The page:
FOXBOROUGH, Mass. -- Running against the San Francisco 49ers is tough. Passing isn’t any easier. And scoring is a huge challenge.
Unless, perhaps, when Tom Brady and the New England Patriots face them on Sunday night.
"Brady’s going to make plays. His offense is going to make plays," 49ers cornerback Carlos Rogers said. "Our defense is going to make plays. We just want to make more than him at the end of the game."
Brady leads the NFL’s highest-scoring offense. NFL sacks leader Aldon Smith spearheads a 49ers defense that has allowed the fewest points.
The Patriots have gained the most yards in the league and are in the top seven through the air and on the ground. The 49ers have allowed the second-fewest yards overall with a balanced defense: second against the pass and tied for second against the run.
So when two of the top Super Bowl contenders meet, with both hoping to move closer to a first-round bye and home-field advantage throughout their conference playoffs, it will be strength against strength.
The Patriots (10-3) have clinched the AFC East and are tied with Denver for the second-best record in the conference, but hold the tiebreaker because they beat the Broncos. The 49ers (9-3-1) have the second-best mark in the NFC and can lock up first place in the West by beating the Patriots if Seattle loses to Buffalo. Even if the Seahawks win, the 49ers clinch a playoff spot if they beat the Patriots.
That won’t be easy.
Brady has made lots of superior defenses look soft.
Just last Monday night, he threw touchdown passes on his first three series and another in the third quarter in a 42-14 rout of Houston. Having the NFL’s best record at the time and the AFC’s leading sacker, J.J. Watt, didn’t help the Texans once Brady went to work.
The 49ers have Smith, whose 19 1-2 sacks are just three shy of the single-season record set by Michael Strahan with the New York Giants in 2001.
"There’s no real weakness on this defense and they do everything well," Brady said. "You have to do everything well, too."
He usually does, especially in December. The Patriots have won their last 20 games at home in that month.
The 49ers, meanwhile, have a quarterback making just his fifth NFL start. The mobile Colin Kaepernick had strong performances in his first two starts, but the offense struggled in the past two games despite having the league’s second-ranked rushing attack. His inexperience could hurt against an improving defense.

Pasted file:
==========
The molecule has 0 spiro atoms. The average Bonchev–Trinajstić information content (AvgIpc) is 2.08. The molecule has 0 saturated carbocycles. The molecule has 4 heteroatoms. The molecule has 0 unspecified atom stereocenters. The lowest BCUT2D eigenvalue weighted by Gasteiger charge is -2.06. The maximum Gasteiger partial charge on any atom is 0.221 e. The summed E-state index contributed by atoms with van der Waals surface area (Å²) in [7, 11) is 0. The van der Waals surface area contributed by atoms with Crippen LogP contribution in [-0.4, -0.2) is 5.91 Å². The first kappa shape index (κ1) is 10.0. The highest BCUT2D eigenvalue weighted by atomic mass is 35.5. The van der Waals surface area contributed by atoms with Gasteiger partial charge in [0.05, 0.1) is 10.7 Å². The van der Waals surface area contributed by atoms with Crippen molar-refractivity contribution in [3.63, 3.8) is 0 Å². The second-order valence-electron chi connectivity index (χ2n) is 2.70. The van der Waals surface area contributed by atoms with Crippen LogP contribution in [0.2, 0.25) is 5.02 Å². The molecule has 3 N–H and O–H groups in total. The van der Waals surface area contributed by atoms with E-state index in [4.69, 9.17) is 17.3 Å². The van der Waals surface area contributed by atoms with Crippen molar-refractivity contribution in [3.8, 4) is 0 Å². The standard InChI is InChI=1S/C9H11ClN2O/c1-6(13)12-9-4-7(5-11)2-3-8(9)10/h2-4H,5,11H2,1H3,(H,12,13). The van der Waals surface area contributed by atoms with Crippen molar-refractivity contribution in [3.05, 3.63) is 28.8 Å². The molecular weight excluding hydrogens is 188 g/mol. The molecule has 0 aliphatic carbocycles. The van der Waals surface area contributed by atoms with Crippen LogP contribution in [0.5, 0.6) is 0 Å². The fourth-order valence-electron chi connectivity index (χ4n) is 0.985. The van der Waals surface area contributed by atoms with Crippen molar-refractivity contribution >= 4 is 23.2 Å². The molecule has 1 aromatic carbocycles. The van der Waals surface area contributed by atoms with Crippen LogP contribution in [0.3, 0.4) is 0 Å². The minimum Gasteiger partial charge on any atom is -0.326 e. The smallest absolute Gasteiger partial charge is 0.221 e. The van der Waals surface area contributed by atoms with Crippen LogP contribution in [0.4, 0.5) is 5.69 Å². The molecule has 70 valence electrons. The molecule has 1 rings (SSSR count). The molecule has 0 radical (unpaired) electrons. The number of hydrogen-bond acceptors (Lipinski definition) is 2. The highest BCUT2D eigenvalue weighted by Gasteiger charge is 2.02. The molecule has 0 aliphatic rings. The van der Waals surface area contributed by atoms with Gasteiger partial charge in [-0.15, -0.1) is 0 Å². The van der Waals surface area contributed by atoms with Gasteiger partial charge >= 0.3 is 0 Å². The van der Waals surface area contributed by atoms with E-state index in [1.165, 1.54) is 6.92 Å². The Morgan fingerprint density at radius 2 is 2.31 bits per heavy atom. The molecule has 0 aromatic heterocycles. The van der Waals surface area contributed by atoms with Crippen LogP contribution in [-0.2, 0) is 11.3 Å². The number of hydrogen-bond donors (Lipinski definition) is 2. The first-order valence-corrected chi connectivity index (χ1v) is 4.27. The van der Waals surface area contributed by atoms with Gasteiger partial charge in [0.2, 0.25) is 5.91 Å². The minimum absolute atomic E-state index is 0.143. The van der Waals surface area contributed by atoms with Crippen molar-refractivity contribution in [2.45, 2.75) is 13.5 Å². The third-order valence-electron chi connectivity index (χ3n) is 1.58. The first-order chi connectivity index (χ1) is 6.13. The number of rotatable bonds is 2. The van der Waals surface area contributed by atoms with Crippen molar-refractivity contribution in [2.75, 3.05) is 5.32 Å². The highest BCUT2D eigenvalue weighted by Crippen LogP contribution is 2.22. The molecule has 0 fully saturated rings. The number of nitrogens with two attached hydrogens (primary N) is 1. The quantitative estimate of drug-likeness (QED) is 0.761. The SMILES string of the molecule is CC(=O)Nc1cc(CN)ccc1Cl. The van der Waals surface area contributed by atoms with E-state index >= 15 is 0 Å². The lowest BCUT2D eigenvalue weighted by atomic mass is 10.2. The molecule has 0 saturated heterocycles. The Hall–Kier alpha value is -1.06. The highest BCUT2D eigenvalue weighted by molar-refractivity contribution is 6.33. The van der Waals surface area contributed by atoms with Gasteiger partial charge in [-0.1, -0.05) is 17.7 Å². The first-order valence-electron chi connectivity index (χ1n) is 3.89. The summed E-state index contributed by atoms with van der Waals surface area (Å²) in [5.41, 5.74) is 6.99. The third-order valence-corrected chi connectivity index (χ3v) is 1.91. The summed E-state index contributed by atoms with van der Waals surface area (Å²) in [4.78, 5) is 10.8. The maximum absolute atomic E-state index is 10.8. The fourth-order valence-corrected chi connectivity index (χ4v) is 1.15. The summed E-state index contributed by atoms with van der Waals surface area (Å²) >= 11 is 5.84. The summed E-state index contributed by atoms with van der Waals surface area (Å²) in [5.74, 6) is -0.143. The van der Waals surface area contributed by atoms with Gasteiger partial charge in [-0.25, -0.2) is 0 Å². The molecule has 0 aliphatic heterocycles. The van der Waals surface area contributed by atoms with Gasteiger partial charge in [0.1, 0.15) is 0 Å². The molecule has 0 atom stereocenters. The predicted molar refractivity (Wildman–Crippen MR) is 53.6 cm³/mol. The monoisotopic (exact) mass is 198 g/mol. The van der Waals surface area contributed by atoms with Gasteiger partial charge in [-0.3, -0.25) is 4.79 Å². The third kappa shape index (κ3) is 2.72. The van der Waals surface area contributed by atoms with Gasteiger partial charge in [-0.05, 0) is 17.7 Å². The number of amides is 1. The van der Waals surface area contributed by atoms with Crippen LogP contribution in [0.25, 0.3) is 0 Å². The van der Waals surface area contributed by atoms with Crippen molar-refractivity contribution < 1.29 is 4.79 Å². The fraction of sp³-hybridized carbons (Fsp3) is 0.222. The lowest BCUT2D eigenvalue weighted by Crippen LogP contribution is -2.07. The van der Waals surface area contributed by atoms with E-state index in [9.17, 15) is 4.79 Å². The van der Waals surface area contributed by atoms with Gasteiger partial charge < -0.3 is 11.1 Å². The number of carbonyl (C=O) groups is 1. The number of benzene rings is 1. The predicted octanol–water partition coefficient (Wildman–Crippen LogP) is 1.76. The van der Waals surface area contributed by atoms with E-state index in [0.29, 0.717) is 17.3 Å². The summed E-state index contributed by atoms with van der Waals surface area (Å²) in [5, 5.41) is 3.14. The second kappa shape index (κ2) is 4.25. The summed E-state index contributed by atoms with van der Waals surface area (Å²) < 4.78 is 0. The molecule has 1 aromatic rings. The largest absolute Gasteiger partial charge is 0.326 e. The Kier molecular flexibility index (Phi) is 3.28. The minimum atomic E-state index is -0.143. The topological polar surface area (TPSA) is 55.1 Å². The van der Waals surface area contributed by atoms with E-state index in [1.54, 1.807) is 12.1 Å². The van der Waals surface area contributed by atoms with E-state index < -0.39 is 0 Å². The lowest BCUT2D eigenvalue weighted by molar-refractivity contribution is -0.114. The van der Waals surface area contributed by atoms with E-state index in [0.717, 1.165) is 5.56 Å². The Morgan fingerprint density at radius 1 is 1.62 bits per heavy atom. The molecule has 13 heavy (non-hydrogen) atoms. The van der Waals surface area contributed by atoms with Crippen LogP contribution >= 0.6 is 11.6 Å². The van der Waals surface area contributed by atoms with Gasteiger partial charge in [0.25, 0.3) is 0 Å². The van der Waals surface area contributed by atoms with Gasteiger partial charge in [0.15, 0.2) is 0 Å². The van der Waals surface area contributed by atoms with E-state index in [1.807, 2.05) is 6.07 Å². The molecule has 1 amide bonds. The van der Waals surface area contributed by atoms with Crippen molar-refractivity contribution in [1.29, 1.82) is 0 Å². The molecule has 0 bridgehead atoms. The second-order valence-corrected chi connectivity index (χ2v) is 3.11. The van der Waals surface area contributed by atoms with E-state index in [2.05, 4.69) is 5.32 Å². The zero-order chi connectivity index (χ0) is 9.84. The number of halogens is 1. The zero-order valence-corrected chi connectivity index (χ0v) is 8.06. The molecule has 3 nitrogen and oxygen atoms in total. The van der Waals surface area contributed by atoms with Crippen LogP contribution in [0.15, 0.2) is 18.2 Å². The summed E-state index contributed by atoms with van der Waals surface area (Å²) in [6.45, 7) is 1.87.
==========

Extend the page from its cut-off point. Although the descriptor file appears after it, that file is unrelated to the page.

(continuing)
"He hasn’t played in many games, but he’s been very productive," Patriots safety Devin McCourty said.
It’s on defense where the 49ers excel.
They’ve allowed just 14.2 points per game and haven’t given up more than 26. The Patriots are averaging 19.5 in the first half alone and have scored more than 26 in 10 games.
And New England has Wes Welker, who needs five catches to become the first receiver with at least 100 in five seasons.
"We all have to go out there and win out one-on-one battles," cornerback Tarell Brown said. "They have a lot of different weapons, a lot of guys that can make plays, but we’re really fighting against Tom Brady. He has the keys to the car and we definitely have to stop him."
The 49ers must guard against being fooled. Brady is outstanding on play-action passes like the 37-yard touchdown he threw to a wide-open Brandon Lloyd against the Texans. With Stevan Ridley in the midst of a 1,000-yard rushing season, New England’s running game is dangerous, too.
"Tom Brady’s mechanics are really good and they do a good job disguising things," Smith said, "so you have to not only be disciplined but try to anticipate and pay attention to the film so, come game time, we’re not caught off-guard by anything."
The two-time MVP quarterback is having another brilliant season with 29 touchdown passes and four interceptions. He’s been remarkably consistent, completing at least 60 percent of his passes in every game, and been sacked only 20 times.
But here comes Smith.
"I face a bunch of good pass rushers," Patriots left tackle Nate Solder said. "It seems like every week it’s a top pass rusher. So I guess that’s the excitement of playing in the NFL."
Smith was drafted with the seventh pick in 2011, just four spots before Watt, and both have made powerful impacts. But Monday night, Watt was held without a sack for only the third time this season after getting six in his previous three games.
What worked against the Texans, though, may not work against the 49ers.
"They’re different schemes and different players," Brady said. "I think they both rush the passer well. I think they’re both good in coverage. That’s why you win a lot of games, because you’re really fundamentally sound in all of those areas. But in terms of style, they are very different teams. But it’s equally as big of a challenge for us."
For the 49ers, too. They can’t focus too much on the passing game, not with Ridley leading the NFL’s seventh best running game with 1,082 yards.
So too much pressure on the quarterback can be a bad thing.
"Any team that just goes out there and blitzes away is going to get blown out," San Francisco safety Donte Whitner said. "You can’t do that. You have to mix it up. Any quarterback that’s this good -- that’s an A-plus at the helm -- you have to mix some things. Everybody knows that you can’t go out there and do one thing. You have to do multiple things. With our personnel and our scheme, I believe that allows us to do it."
There’s no better test of that than the Patriots.